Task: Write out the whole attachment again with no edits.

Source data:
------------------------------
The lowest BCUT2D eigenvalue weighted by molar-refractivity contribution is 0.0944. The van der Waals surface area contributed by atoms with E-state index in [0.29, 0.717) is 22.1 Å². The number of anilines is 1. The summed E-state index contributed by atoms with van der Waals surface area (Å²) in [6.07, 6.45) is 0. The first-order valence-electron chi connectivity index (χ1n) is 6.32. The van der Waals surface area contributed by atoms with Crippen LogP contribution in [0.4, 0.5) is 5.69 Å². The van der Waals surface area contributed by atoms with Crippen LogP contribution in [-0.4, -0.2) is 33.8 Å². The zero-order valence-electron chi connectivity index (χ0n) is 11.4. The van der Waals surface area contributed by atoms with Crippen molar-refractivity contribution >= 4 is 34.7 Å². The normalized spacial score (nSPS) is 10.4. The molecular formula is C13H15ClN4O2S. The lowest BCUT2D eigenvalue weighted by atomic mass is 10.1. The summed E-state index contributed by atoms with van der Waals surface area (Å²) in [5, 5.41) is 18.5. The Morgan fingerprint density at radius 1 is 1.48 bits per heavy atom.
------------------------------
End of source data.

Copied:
The lowest BCUT2D eigenvalue weighted by molar-refractivity contribution is 0.0944. The van der Waals surface area contributed by atoms with E-state index in [0.29, 0.717) is 22.1 Å². The number of anilines is 1. The summed E-state index contributed by atoms with van der Waals surface area (Å²) in [6.07, 6.45) is 0. The first-order valence-electron chi connectivity index (χ1n) is 6.32. The van der Waals surface area contributed by atoms with Crippen LogP contribution in [0.4, 0.5) is 5.69 Å². The van der Waals surface area contributed by atoms with Crippen LogP contribution in [-0.4, -0.2) is 33.8 Å². The zero-order valence-electron chi connectivity index (χ0n) is 11.4. The van der Waals surface area contributed by atoms with Crippen molar-refractivity contribution >= 4 is 34.7 Å². The normalized spacial score (nSPS) is 10.4. The molecular formula is C13H15ClN4O2S. The lowest BCUT2D eigenvalue weighted by atomic mass is 10.1. The summed E-state index contributed by atoms with van der Waals surface area (Å²) in [5, 5.41) is 18.5. The Morgan fingerprint density at radius 1 is 1.48 bits per heavy atom.